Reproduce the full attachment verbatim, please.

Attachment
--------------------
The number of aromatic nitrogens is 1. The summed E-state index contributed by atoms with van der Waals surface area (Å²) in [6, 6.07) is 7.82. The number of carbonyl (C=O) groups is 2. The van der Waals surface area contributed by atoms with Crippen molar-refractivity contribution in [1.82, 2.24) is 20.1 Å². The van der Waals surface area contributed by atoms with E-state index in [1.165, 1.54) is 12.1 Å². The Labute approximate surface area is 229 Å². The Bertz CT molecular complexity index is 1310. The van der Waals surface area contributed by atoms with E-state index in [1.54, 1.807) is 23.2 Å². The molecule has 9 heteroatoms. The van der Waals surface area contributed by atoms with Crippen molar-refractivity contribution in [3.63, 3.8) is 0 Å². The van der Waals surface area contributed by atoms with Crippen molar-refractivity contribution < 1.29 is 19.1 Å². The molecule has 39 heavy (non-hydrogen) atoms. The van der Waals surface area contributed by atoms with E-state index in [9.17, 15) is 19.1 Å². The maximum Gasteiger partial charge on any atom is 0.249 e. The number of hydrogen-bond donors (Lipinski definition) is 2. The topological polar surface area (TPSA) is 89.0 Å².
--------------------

The number of aromatic nitrogens is 1. The summed E-state index contributed by atoms with van der Waals surface area (Å²) in [6, 6.07) is 7.82. The number of carbonyl (C=O) groups is 2. The van der Waals surface area contributed by atoms with Crippen molar-refractivity contribution in [1.82, 2.24) is 20.1 Å². The van der Waals surface area contributed by atoms with E-state index in [1.165, 1.54) is 12.1 Å². The Labute approximate surface area is 229 Å². The Bertz CT molecular complexity index is 1310. The van der Waals surface area contributed by atoms with E-state index in [1.54, 1.807) is 23.2 Å². The molecule has 9 heteroatoms. The van der Waals surface area contributed by atoms with Crippen molar-refractivity contribution in [3.63, 3.8) is 0 Å². The van der Waals surface area contributed by atoms with Crippen molar-refractivity contribution < 1.29 is 19.1 Å². The molecule has 39 heavy (non-hydrogen) atoms. The van der Waals surface area contributed by atoms with E-state index in [9.17, 15) is 19.1 Å². The maximum Gasteiger partial charge on any atom is 0.249 e. The number of hydrogen-bond donors (Lipinski definition) is 2. The topological polar surface area (TPSA) is 89.0 Å².